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Where the Wild Things Grow

Wildflowers are beautiful in small gardens or even covering whole meadows. But it's a constant battle staying ahead of the weeds.

November 19, 1998|ROBERT SMAUS | TIMES GARDEN EDITOR

Wildflowers sound easy. They sprout with the rains and bloom on their own, right? Certainly they need no serious cultivation.

But to get a field of wildflowers like the half-acre meadow planted and maintained by Anthony Baker on the Palos Verdes Peninsula actually takes quite a bit of work--and "a lot of weeding" (wait till you hear how much he must weed).

Little patches of wildflowers are much easier, although you still must be a diligent weeder and make sure that birds don't eat all your seed. No matter what size the plot, you can't walk away from wildflowers and simply watch them grow.

But keep weeds at bay and a wildflower patch, or even a meadow-full, is a possibility. Weed and choose the right wildflowers (see the list of the 10 easiest on this page), and they are a certainty.

And nothing in the world of gardening is more spectacular than a field of wildflowers.

Even small plantings can make your backyard look like the Antelope Valley in spring. Although they are simple flowers, delicate and dainty, wildflowers are also bright and incredibly bold when planted in groups.

Small plantings--little meadows--will fit in most gardens. Try them where you usually grow bedding plants, or sprinkled among perennials in a border. Try them around fruit trees, especially kinds that are deciduous. One very useful spot is in that space between plants that are still maturing in a new garden. Just keep in mind that something else will have to fill their space in summer when they are gone.

In California's summer-dry climate, wildflower seeds germinate in fall or early winter and bloom in spring. November, December or even January are good months to sow seeds of these mostly annual flowers that live for one season, then set seed and die.

To make a meadow, it's usually necessary to grow true California wildflowers, as well as some that are not native here, but wild someplace else.

Many true California wildflowers are far too picky about soil and other environmental conditions to be considered reasonably easy to grow. Even native-plant botanic gardens have a difficult time with many.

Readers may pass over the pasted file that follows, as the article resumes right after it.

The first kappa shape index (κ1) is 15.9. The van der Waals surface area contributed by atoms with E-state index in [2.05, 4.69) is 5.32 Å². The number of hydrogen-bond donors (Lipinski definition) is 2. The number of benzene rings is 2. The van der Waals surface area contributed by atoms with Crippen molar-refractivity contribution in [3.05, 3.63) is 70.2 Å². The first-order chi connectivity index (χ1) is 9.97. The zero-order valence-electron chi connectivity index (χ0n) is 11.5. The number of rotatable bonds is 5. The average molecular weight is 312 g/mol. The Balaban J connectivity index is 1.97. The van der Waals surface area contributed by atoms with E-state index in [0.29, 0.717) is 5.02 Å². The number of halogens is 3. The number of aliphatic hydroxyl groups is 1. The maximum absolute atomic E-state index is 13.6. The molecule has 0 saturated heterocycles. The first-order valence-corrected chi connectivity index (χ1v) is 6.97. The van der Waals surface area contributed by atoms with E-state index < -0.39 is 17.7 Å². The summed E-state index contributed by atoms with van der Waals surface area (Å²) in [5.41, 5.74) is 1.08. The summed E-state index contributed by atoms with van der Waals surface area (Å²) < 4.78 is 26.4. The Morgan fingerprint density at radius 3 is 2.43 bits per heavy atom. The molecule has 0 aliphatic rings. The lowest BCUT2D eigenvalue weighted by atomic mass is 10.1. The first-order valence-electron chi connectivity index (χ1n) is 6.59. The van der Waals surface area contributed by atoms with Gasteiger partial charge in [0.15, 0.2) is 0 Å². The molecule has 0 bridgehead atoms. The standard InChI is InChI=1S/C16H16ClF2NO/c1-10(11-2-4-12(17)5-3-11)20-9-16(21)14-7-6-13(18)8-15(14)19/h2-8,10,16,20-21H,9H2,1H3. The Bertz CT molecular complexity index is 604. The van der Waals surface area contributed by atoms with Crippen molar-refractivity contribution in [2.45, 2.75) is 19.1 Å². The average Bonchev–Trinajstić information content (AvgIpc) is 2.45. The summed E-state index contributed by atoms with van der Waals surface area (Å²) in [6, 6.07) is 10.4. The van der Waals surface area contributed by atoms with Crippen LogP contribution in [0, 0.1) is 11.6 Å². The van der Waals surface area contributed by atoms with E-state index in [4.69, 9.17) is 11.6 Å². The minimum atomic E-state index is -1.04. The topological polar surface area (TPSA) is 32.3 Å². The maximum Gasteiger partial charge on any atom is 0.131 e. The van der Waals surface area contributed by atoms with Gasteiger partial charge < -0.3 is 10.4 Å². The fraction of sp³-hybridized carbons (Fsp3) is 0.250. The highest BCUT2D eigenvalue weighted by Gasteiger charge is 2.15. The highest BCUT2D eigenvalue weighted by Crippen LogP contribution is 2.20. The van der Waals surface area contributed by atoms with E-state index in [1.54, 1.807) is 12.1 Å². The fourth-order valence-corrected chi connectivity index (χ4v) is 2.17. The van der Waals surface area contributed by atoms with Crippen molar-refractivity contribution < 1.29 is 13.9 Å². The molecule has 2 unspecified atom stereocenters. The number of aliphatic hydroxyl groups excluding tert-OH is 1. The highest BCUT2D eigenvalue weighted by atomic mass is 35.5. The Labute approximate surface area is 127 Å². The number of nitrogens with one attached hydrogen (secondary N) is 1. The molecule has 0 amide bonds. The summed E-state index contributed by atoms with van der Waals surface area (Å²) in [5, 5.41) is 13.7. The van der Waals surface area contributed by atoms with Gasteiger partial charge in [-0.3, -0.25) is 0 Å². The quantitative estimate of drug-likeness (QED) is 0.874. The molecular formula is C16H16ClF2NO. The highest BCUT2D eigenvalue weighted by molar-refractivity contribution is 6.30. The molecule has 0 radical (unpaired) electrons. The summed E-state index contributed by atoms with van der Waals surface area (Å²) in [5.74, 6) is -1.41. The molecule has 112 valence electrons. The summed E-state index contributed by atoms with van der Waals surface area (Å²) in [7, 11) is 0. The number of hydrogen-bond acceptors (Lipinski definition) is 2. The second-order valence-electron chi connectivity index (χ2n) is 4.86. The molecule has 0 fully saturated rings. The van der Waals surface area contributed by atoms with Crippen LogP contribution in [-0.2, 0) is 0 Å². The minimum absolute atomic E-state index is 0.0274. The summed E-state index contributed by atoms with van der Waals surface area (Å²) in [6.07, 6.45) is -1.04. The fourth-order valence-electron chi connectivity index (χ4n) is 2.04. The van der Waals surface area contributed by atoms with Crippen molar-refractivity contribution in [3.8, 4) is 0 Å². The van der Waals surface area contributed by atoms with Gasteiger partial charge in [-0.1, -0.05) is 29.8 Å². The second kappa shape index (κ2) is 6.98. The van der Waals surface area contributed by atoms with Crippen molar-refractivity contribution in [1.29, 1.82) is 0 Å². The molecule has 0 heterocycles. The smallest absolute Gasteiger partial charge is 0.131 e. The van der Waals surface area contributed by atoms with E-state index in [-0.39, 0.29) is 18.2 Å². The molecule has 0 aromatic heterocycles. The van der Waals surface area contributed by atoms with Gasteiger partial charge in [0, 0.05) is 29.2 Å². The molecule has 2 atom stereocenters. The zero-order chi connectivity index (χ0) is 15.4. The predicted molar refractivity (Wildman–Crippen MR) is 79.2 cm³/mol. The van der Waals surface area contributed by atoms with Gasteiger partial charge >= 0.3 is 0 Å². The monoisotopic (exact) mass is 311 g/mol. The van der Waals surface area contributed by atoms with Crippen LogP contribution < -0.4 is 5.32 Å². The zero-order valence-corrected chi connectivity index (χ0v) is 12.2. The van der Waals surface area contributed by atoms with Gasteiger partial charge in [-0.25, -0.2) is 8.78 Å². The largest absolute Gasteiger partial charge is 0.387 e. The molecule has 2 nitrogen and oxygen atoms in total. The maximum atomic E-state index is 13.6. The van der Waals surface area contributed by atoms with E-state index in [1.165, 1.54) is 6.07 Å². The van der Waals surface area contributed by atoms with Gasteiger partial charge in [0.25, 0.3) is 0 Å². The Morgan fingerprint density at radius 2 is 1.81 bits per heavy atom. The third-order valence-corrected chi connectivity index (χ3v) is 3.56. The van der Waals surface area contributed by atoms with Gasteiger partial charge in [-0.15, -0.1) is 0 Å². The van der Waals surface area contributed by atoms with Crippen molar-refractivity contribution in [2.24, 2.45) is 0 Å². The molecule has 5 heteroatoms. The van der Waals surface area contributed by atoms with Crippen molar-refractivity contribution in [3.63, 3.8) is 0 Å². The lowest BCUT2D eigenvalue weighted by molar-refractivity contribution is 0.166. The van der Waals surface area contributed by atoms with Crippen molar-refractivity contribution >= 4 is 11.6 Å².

In a home garden, this doesn't really matter. Natives and pretenders are both pretty, with unpretentious flowers that sing of simple form and bold color. The grateful birds and butterflies are happy with either. Baker's meadow is abuzz with both in spring.

Baker used both kinds of wildflowers in his big meadow. Some are as native as a coyote, while others, like the opossum from South America, are so at home in California that they act like they've always been here.

Meadow Grew From Simple Beginnings

The meadow planted by Baker is on a rare Southern California commodity--a vacant lot--owned by USC professors (and spouses) John Horn and Penny Trickett, who live on the lot next door. Because it is in Portuguese Bend, restrictions on this slowly slipping section of the Palos Verdes Peninsula meant it could not be developed.

The idea of turning it into a colorful field fit for plein air painters was not planned. The now-magnificent meadow grew from simple beginnings.

The couple had been paying the county to rid the property of weeds each year. Baker, who has a business called Natural Landscapes in Portuguese Bend, was already doing work around their residence when the couple saw the wildflowers in his garden.

Horn and Trickett wondered whether they couldn't grow a tiny patch of wildflowers on their empty property, so Baker cleared a spot and sowed some seed.

When it bloomed, they were hooked and one patch became several, until after six years there were enough patches to qualify it as a flowery quilt, a meadow where painters do come with their canvas and easels (with permission).

This slow growth from patch to meadow may be the only way to get a field full of wildflowers, considering the weeding involved.

Keep After Those Persistent Weeds

Weeds make growing fields of wildflowers difficult. In the wild or on weedy lots, the mostly European grasses and other long-established but exotic weeds--such as mustard--outperform the wildflowers.

With the first hint of autumn moisture, from rains or irrigation, they sprout before the wildflowers. Weeds grow faster, stronger and bigger, so it's no coincidence that most of our native wildflowers are now found on reserves, while the hills are covered with dull-yellow mustard, actually native to the Mediterranean.

To plant your own patch of wildflowers, or start building a meadow, Baker suggests you begin by watering the weeds or the bare ground.

Keep the soil moist until the weed seeds lying dormant have germinated; they'll come up quickly in the cooling weather. Then hoe seedlings and existing weeds or pull them out.

Try to disturb the soil as little as possible so you don't uncover more seed. On a vacant lot or an unused portion of the garden, there may be millions of weed seeds lying dormant.

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